Below we answer some frequently asked questions about tobacco, human rights, and the Commission.

HR video

This video, produced by Youth for Human Rights, explains more about human rights.

What are human rights?

Human rights are rights inherent to all people. Human rights treaties spell out the duties of governments to protect the rights of their citizens. Through their treaty obligations, governments are often required to protect their citizen’s rights to health, life, education, safe and healthy working conditions, and many others.

What is the Inter-American Commission? Is it a court?

The Inter-American Commission on Human Rights (IACHR) is an autonomous organ of the Organization of American States. It is headquartered in Washington, D.C., and it meets in regular and special sessions several times a year to examine allegations of human rights violations in the hemisphere, submitted by individual petition, by member states, or by request for a thematic hearing (as in our case). The main goal of the Commission is to protect human rights in the Americas.

The IACHR is not a court. However, along with the Inter-American Court of Human Rights, it is one of the institutions that comprise the inter-American system for the promotion and protection of human rights. To draw a loose parallel, if an Inter-American Court case is like a case in front of the Supreme Court of the United States, then the Inter-American Commission hearing would be similar to a Congressional hearing.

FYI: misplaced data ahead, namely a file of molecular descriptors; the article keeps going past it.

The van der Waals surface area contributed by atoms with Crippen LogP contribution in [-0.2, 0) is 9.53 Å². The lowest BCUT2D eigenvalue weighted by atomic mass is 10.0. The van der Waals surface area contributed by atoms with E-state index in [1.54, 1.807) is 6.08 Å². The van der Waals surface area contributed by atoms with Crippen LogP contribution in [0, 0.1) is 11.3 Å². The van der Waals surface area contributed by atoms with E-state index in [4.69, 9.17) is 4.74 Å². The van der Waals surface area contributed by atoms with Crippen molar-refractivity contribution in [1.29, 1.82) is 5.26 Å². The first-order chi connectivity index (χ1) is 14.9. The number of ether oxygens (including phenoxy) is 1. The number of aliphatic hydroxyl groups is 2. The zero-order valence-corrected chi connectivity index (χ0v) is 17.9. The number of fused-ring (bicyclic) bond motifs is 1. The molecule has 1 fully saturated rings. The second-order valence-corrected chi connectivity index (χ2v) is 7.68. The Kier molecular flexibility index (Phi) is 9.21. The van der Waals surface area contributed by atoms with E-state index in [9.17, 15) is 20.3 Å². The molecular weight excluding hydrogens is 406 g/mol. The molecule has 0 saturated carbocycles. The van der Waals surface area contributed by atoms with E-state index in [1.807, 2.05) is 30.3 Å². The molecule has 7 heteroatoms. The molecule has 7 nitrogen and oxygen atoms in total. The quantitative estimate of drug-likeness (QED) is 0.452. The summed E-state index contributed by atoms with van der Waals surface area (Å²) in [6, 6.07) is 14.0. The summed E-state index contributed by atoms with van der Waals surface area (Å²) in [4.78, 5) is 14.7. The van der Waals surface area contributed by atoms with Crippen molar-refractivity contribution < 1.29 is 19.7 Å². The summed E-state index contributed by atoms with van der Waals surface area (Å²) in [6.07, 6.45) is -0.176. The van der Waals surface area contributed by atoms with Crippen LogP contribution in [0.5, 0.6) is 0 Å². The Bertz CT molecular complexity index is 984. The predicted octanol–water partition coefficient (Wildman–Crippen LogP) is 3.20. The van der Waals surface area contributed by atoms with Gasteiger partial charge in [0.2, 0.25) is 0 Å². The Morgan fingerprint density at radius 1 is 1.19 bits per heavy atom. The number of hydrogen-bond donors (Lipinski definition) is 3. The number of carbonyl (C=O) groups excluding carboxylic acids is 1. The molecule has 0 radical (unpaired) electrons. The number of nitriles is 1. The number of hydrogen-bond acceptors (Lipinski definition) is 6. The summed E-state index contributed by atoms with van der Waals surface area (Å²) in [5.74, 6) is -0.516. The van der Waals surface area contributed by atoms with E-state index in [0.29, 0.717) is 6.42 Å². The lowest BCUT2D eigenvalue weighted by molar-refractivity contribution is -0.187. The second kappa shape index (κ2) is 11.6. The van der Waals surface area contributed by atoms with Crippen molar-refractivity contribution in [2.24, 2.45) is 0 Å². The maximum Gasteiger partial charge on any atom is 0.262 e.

The Commission’s human rights duties come from three international documents- the OAS Charter, the American Declaration of the Rights and Duties of Man, and the American Convention on Human Rights.

Why is tobacco a human rights issue?

The founding documents of the Commission ensure the right to life, the protection of children, the right to health, the right to education, and the right to healthy work conditions, all of which are violated by tobacco and/or tobacco corporations and allowed by governments, illustrated by the following facts:

Right to life/ health

• Tobacco use kills nearly six million people worldwide each year

• Latin America has 145 million smokers, between 8-10% of the smokers in the world.

• Tobacco will kill ten million Latin Americans between 2013 and 2025

Protection of children

• Youth tobacco usage in the region is on the rise, with 13.16 percent of young people between the ages of 15 and 18 smoking.

Right to Education

• Graphic warning labels are effective in dissuading smokers but only 16 Latin American countries require graphic health warnings covering at least 50 percent of the main display areas of a package.

Right to healthy work conditions

• Seventeen countries in the Americas have adopted 100 percent smoke-free laws but these account for only 46 percent of the region’s population.

The Framework Convention on Tobacco Control

• Five of 35 countries in the Americas still need to join the 180 parties to the FCTC

• Argentina, Cuba, Dominican Republic, Haiti, United States

What is tobacco industry interference?